It is a fascinating account of hearing a spouse say "I don't love you anymore" after 20 years of marriage. The results, however, are not what you'd think.
Munson's insight to what was happening in her marriage isn't the cure all for troubled relationships, but it is a reaction full of grace and understanding, and an incredible example of patience without becoming a victim.
The line that strikes me: "What can we do to give you the distance you need, without hurting the family?” This is a powerful question. It suggests a working through and a road forward that keeps a level of responsibility and honor even in the midst of potentially going separate ways. Truly a case of "if you love someone, set them free" without absolving them from all responsibility and connection.
Munson's reactions show an adult maturity that is often lost in our modern world. It's ironic that this is true. This just might be the beyond that was hoped for as we moved from the ethics of the Victorian age, as well as the 50s, where you simply put up with things as "your lot in life." The usual modern response in relationships is a lack of responsibility and fidelity: "Don't like your situation? Just leave: you're the only one that matters." That's not much better than the destructive pattern of remaining the victim.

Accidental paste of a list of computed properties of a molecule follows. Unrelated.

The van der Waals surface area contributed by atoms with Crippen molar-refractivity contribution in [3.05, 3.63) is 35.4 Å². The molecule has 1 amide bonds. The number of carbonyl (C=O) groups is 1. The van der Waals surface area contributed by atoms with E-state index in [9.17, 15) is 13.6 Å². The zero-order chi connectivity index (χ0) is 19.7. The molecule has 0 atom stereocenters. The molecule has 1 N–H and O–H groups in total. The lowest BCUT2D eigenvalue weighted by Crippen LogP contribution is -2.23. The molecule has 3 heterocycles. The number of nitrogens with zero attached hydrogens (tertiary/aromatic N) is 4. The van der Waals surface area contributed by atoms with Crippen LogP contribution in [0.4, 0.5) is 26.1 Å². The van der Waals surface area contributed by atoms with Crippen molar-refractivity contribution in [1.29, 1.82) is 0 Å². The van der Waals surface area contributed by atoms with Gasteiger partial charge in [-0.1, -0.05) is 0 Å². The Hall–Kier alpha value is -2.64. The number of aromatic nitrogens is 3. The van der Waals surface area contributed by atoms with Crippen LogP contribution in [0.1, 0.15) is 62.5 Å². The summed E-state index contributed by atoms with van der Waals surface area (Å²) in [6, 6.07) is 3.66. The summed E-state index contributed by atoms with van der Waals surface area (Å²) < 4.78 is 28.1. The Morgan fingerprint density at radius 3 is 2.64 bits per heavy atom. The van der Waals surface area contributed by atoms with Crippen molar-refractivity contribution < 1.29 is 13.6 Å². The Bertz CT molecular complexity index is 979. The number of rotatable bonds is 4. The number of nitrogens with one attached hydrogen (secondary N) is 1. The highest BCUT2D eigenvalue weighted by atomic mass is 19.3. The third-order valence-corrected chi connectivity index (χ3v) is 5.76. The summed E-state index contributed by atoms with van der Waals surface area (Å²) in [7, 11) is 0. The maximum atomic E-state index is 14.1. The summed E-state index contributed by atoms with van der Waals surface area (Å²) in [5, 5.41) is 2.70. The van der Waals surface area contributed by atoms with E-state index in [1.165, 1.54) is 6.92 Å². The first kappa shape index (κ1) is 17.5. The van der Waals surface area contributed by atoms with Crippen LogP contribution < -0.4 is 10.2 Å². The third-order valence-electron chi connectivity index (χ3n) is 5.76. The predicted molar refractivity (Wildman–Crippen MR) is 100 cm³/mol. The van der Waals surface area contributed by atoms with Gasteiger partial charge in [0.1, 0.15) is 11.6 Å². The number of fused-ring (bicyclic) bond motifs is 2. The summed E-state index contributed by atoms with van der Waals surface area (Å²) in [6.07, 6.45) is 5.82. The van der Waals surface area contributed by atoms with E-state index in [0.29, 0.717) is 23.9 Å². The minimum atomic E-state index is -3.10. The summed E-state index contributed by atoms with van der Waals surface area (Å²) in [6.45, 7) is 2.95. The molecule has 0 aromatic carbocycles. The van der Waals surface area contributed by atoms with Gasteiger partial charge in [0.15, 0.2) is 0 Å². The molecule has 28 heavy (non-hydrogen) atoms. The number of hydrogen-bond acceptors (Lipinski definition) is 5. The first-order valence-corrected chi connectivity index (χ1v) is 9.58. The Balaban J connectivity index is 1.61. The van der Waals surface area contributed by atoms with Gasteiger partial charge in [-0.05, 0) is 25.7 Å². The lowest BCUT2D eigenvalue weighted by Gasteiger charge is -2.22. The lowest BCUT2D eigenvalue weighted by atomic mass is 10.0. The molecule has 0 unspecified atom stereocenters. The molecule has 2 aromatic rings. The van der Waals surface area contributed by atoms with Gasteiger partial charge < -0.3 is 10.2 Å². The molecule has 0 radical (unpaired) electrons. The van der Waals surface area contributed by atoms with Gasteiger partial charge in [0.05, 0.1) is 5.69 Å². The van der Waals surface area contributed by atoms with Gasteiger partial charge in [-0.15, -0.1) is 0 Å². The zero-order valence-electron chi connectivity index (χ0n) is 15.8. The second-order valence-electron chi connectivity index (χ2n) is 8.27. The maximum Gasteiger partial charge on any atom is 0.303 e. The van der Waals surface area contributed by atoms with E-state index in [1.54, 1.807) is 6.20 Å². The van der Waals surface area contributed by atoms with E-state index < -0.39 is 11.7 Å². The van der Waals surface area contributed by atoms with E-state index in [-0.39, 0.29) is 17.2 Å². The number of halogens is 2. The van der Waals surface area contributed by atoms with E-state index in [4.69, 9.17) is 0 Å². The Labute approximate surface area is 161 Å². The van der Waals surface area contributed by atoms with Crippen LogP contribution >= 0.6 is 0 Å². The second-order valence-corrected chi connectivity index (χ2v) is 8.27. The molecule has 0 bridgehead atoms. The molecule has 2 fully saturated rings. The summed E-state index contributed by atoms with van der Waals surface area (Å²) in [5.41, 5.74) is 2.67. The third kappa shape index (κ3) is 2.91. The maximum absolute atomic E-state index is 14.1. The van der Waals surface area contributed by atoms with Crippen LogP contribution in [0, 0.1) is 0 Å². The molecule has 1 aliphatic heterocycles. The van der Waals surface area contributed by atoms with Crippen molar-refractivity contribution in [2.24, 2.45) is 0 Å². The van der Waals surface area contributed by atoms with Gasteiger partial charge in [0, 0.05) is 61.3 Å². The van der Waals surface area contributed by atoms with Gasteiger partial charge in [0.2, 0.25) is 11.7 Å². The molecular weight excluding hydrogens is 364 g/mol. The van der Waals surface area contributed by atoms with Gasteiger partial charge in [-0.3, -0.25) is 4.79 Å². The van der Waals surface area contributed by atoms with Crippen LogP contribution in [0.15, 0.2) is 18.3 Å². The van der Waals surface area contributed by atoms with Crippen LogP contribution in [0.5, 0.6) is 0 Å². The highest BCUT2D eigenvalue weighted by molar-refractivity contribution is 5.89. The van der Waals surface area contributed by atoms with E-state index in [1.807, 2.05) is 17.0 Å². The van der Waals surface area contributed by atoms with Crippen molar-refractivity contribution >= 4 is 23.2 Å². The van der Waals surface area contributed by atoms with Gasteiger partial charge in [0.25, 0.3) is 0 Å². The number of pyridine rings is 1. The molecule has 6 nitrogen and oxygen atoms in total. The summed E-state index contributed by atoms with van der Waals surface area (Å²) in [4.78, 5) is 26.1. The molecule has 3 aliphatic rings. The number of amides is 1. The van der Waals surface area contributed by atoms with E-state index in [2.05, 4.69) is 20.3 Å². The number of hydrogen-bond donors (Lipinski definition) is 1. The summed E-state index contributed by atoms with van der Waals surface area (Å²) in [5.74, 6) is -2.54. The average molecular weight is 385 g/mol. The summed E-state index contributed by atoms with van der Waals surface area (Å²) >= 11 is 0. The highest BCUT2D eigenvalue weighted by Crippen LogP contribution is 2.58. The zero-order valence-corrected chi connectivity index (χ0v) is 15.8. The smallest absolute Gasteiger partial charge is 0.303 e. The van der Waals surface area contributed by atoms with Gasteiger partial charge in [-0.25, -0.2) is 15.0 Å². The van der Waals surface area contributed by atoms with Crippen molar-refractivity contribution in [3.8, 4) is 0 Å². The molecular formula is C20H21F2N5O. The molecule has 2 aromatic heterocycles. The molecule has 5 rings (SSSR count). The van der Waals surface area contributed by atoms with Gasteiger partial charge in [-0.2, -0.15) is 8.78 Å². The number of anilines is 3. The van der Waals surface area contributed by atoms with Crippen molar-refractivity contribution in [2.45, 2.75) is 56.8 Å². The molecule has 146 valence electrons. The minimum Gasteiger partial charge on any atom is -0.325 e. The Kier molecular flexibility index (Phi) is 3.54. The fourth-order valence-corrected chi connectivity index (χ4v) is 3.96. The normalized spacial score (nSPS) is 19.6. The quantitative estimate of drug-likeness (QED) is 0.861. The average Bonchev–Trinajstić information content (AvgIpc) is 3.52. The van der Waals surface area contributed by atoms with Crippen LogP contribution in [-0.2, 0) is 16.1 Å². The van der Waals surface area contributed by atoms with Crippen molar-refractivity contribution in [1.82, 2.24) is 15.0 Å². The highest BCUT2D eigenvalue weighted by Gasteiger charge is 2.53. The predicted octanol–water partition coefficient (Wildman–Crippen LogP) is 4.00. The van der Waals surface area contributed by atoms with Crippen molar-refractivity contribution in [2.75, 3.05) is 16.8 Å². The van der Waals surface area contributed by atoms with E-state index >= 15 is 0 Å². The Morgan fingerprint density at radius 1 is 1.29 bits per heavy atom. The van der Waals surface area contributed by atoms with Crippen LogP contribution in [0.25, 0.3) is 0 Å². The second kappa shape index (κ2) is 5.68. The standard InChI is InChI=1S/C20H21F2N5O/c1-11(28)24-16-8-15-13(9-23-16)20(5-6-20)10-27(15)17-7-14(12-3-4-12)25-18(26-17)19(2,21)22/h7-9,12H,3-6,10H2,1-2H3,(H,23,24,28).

Again, Munson was not being abused by her spouse (although his words and actions certainly caused her emotional pain). Munson chooses to walk through this with her husband without doing it for him, or overcompensating for him. She gives space, but makes it clear that he not only has a place with his family, but that she believes his place is WITH his family, and that she believes he still belongs. Ultimately, he must make a choice, but it comes not in the midst of battle, but in a place of thoughtful reflection and exploration that does not destroy the family.